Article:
The essential tension between culture and identity can be oversimplified thusly: Culture is the general case, and identity is the specific case. Culturally, I belong to the so-called Nintendo Generation, defined by its intersection with a relatively narrow subset of games. Individually, however, I am defined, even in video gaming terms, by idiosyncratic focus both within and without that subset. For instance, The Adventures of Lolo, a game pretty solidly outside the canon of classic NES games, has had an outsized impact on my life compared to, say, Excitebike, a classic NES game that I cannot have played more than 15 minutes of.
The two games for today, Destination: Earthstar and Destiny of an Emperor, are not games I had played before. Both, however, are pretty good games, assuming you're someone other than me. I have in the past asked, mostly as a rhetorical question, what sort of person I might be if a different set of games had intersected with my life. These games seem as good an opportunity as any to ask this question in more detail.
Destination: Earthstar is a space flight sim game. For my part, I only got into three games of this genre in my life - Wing Commander III, IV, and Prophecy. And Wing Commander: Prophecy was crap. And for that matter, I played WC3 mostly with invincibility mode on.
Space flight sims, for me, have one significant advantage over ground-based flight sims, which is that it is a lot harder to crash your craft into the ground and die a horrible death. This is not enough to overcome the fact that I just don't like the genre that much.
The genre is based on the understanding and navigation of three-dimensional space. Interestingly, this is not something video games focus heavily on. Even modern games tend not to get too wrapped up in the dynamics of the third dimension, often restraining themselves to hallways and courtyards so that one rarely has to deal meaningfully with more than two dimensions. One can even go to a game like Super Mario Galaxy - a game primarily about running around on three-dimensional objects, and find far more levels that feel 2 and 2.5 dimensional than three dimensional.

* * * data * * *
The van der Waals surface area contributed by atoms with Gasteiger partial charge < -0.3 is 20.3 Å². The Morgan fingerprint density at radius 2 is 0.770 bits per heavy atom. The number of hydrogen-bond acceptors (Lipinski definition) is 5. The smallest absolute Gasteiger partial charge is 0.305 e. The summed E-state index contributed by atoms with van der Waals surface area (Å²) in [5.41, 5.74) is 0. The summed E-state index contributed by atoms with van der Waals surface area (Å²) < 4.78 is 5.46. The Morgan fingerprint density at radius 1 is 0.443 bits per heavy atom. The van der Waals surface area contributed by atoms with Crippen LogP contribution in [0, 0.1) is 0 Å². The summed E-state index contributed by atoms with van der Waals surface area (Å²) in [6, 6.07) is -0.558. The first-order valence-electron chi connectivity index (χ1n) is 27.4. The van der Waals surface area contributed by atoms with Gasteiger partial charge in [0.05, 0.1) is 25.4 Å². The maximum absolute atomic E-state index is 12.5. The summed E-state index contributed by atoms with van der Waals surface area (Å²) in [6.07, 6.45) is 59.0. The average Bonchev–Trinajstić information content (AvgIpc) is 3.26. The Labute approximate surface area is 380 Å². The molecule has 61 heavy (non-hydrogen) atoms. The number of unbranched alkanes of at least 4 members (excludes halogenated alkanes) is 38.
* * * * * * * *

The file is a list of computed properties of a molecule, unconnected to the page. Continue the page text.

Part of this is that the third dimension is actually kind of tricky. We don't think about it all that often. This may seem like an odd claim given that we live in it, but the fact of the matter is that we rely pretty heavily on gravity to simplify things for us. Most of our life is spent moving around on what's basically a 2-D plane. Thinking beyond that is hard for a lot of people. For instance, think of a two-story house you've spent a fair amount of time in. Think of the living room in it. What room is directly above it? What part of the basement, if any, is directly below it? This is, for most people, a fairly hard question. (My parents' bedroom, for what it's worth)
Flight sims in space involve moving through what is often an arbitrarily large region of three dimensional space, in which you have completely free motion except for the fact that you're bound heavily by physics, momentum, and direction. And, generally speaking, being shot at. This, combined with the fact that flight simulators are generally for the mildly obsessive, makes them an odd combination. Part of this is one of those moments where narrative and gameplay intersect. In order to explain why you are fighting in space, you need to posit a military to do the fighting.
Military fetishism depends on a valuation of arbitrary rules and structures. The military, when fetishized as a narrative device, becomes about the baroque structure of regulation-based ethics and procedures. Accordingly, piloting a space ship in a militaristic game involves a lot of persnickety focus on fuel, physics, maneuvering, and the like. This is very different from the fantasy of flight. But it's a coherent subgenre. Star Trek uses it slightly, but its real major appearance - probably the zenith of the subgenre - was Battlestar Galactica.
I adore BSG, but the larger culture eludes me. Battlestar Galactica appeals to me precisely because it's a terminus of that aesthetic. There is no glory left in the military in BSG. It consists of hollow rituals preserved in the name of a doomed effort to preserve the larger society. Its leaders are screwed up, often wrong, and never clearly and definitively right. It takes the space military aesthetic to its endpoint, and scares us with what it finds.
But it is only able to function because of things like Star Trek, Wing Commander, and, yes, Destination: Earthstar - things that establish the space military tropes that it deconstructs. These were never part of my identity - a vague trajectory in the larger culture I was aware of, but placed no value in. And looking at it, I feel a revulsion. The arbitrary structures of authority, fetishization of violence, and fact that the games are of the category that want me to spend an awful lot of effort to have fun are all counter to what I want out of my entertainment. And more to the point, this genre, aside from just not being fun, leaves me with a strong sense that the genre itself is morally bankrupt, privileging as it does acquiescence to arbitrary authority.